Professor Inspires Women in Engineering

Rattikorn Hewett discusses diversity in STEM on National Women in Engineering Day.

Rattikorn Hewett

Rattikorn Hewett

Rattikorn Hewett is leading the Texas Tech University Computer Science department as department chair, years after she was the only woman to graduate from her undergraduate mathematics department in Australia. Now, she is helping women in engineering succeed.

Hewett said in her time in school in Australia, women would rarely go into science, technology, engineering or math (STEM). Instead, women commonly went into arts, education and nursing.

“In my class of over a hundred students in the math department, we started off with two women majoring in pure mathematics,” Hewett said, “but in the end I was the woman who completed the degree with this major.”

Since then, women in STEM have come a long way, she said.

National Women in Engineering Day adds awareness to a lack of diversity in engineering, Hewett said, but the issue requires more than just a day with some booths giving out information. The topic needs deeper focus and to spotlight women succeeding in engineering.

“People need to understand why we want to increase females in engineering; it’s not just because there are too few, but because women add something to the product,” she said. “I believe women and men do not think the same way, and being diverse is a great thing.”

Specifically in computer science, Hewett said diversity is badly needed. Schools everywhere are trying to increase women in engineering, and Texas Tech is no exception.
Hewett said according to studies, there are many reasons women shy away from computer science.

“Women are interested in doing something that impacts the world, we care that what we do matters,” she said. “In computer science, the product is the code, so to correct that it means I have to start talking about the application more to recruit students to computer science.”

Another study says female students shift away from computer science because the majority of students are male, Hewett said, which is intimidating for female students.

A lot of computer science students are shy and introverted, she said. So when a male student likes to brag it is intimidating for female students. Studies show women are often better coders than men, but they do not say so or talk about it.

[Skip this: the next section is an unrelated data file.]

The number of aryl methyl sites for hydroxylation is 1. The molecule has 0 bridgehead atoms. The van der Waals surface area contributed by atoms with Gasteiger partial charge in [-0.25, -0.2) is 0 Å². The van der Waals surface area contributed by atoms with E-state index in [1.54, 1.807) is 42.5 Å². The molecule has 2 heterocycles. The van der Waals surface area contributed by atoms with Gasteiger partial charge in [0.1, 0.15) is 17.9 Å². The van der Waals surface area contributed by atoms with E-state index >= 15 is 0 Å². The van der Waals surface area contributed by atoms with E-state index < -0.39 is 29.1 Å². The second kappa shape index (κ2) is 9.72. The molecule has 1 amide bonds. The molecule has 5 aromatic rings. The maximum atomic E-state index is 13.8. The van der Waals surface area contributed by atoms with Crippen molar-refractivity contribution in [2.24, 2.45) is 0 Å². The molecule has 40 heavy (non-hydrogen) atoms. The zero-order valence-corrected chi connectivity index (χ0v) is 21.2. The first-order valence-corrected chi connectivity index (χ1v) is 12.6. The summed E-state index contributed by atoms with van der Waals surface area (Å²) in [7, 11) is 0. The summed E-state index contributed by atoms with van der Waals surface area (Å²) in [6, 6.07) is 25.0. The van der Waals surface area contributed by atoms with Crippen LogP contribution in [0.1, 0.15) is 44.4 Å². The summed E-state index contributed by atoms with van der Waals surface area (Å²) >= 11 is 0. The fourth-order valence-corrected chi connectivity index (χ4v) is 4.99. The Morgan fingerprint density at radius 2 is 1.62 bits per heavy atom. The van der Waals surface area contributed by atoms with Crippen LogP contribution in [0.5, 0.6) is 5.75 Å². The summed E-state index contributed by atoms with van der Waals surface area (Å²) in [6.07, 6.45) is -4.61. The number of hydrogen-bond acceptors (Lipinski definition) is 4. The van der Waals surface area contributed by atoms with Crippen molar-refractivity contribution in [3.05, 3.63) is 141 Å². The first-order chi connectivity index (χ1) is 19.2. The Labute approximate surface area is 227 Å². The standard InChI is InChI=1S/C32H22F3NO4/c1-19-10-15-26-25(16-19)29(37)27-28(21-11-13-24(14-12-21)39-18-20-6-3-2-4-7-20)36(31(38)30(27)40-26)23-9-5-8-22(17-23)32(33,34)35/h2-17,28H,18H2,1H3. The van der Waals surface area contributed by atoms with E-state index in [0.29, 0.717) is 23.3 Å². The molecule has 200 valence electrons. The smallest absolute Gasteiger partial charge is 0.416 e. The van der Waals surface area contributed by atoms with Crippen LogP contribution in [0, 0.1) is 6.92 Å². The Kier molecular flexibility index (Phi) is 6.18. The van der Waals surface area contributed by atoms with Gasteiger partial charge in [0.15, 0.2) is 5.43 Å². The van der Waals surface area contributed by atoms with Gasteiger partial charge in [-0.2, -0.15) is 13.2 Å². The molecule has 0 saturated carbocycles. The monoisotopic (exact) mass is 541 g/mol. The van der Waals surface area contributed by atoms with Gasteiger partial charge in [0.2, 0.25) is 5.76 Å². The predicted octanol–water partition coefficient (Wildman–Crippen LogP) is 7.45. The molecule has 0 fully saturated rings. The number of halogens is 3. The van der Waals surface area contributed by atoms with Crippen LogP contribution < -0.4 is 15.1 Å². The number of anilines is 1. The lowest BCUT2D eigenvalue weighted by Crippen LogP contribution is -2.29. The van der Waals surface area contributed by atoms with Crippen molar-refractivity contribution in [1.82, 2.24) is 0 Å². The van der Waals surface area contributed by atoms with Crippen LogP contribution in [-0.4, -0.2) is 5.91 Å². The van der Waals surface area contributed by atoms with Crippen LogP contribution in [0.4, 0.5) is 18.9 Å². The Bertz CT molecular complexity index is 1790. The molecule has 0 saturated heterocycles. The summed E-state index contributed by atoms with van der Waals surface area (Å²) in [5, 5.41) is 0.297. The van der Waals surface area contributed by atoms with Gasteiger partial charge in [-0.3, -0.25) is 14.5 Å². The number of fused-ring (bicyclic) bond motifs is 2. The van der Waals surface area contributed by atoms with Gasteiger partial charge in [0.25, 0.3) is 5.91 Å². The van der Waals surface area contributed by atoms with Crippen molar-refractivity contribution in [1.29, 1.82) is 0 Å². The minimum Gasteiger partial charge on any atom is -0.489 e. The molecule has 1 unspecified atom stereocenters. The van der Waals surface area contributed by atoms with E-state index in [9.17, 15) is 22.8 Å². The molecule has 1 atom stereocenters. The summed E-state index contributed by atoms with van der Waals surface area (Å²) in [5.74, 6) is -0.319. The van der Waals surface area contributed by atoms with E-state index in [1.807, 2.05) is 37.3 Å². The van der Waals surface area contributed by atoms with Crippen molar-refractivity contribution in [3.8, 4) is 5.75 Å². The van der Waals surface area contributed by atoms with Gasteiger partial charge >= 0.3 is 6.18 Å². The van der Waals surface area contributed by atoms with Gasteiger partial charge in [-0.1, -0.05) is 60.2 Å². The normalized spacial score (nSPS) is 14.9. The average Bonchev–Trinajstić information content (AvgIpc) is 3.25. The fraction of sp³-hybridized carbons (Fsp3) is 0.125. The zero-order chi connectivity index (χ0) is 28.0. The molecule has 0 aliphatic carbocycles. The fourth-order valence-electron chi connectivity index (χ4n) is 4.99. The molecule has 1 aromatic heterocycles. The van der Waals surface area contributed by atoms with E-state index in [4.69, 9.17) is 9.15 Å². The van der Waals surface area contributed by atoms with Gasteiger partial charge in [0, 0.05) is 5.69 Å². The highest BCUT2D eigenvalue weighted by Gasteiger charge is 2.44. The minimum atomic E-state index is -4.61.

According to the study, one way to change this is to teach faculty members to encourage students who can be intimidating to talk offline, she said.

“The solution is simple, but you have to do it,” Hewett said. “And not just one person needs to do it. There has to be more.”

Recruitment and retention of women in engineering is the starting point, she said. There is a “nerd” label associated with computer science that can cause people from a young age to shy away from the field.

“When kids are at a young age, you always buy dolls for girls and trucks for the boys, so if you grow up liking trucks you like engineering,” Hewett said. “If you switch the toy, things might change.”

Sometimes we relate gender to professions in culture, so if parents are aware of that, things might change, she said.

In college, Hewett said, she had to work twice as hard as her male counterparts. If she worked with a male on a project, and if there was any doubt on who contributed, her professor would err to her male partner.

Now at Texas Tech, her research and projects are always attributed to her and benefits the university. Hewett studies cybersecurity and big data.

Hewett also said she is not intimidated by the men she works with now and tries to help students feel confident.

“The experience taught me to be self-reliant; I work to prove myself and I do not complain,” she said. “Instead of jumping to the conclusion someone is prejudiced against me, I examine the issue and then I try to prove myself.”

This is the method she teaches her students so they can also be self-reliant and prove themselves, Hewett said. Often she sees female students who are not confident in their abilities.

When she sees one of these students in her class, Hewett tries to motivate them to achieve more than they have planned. The future for women in STEM is bright.

Deepti Bhatia, a graduate student studying software engineering, is a graduate advisee for Hewett, who has provided her support since coming to the U.S., she said.

“She has been my major source of support, no matter what I do,” Bhatia said. “My journey wouldn’t have been this smooth if it wasn’t for her.”

Hewett’s struggle to where she is today is inspiring, Bhatia said. This motivated her to work harder.

“Women in STEM should now help each other more,” she said. “Too often they try competing among themselves; I don’t know why.”

Through Hewett’s work with Engineering Women of Computer Science and the Society of Women Engineers, Bhatia said Hewett always encourages students to participate so they can feel comfortable and secure in their department.

“I think most of the times, people who have had to go through a lot of hurdles understand what others have to go through, and Dr. Hewett is one such person,” Bhatia said. “And I can say this on behalf of all the female students in our department: it feels awesome to have a mentor, guide, motherly figure and such a knowledgeable person at the position of the department chair. It influences us to aim higher in life.”


Whitacre College of Engineering

The Edward E. Whitacre Jr. College of Engineering has educated engineers to meet the technological needs of Texas, the nation and the world since 1925.

Approximately 4,300 undergraduate and 725 graduate students pursue bachelors, masters and doctoral degrees offered through eight academic departments: civil and environmental, chemical, computer science, electrical and computer, engineering technology, industrial, mechanical and petroleum.

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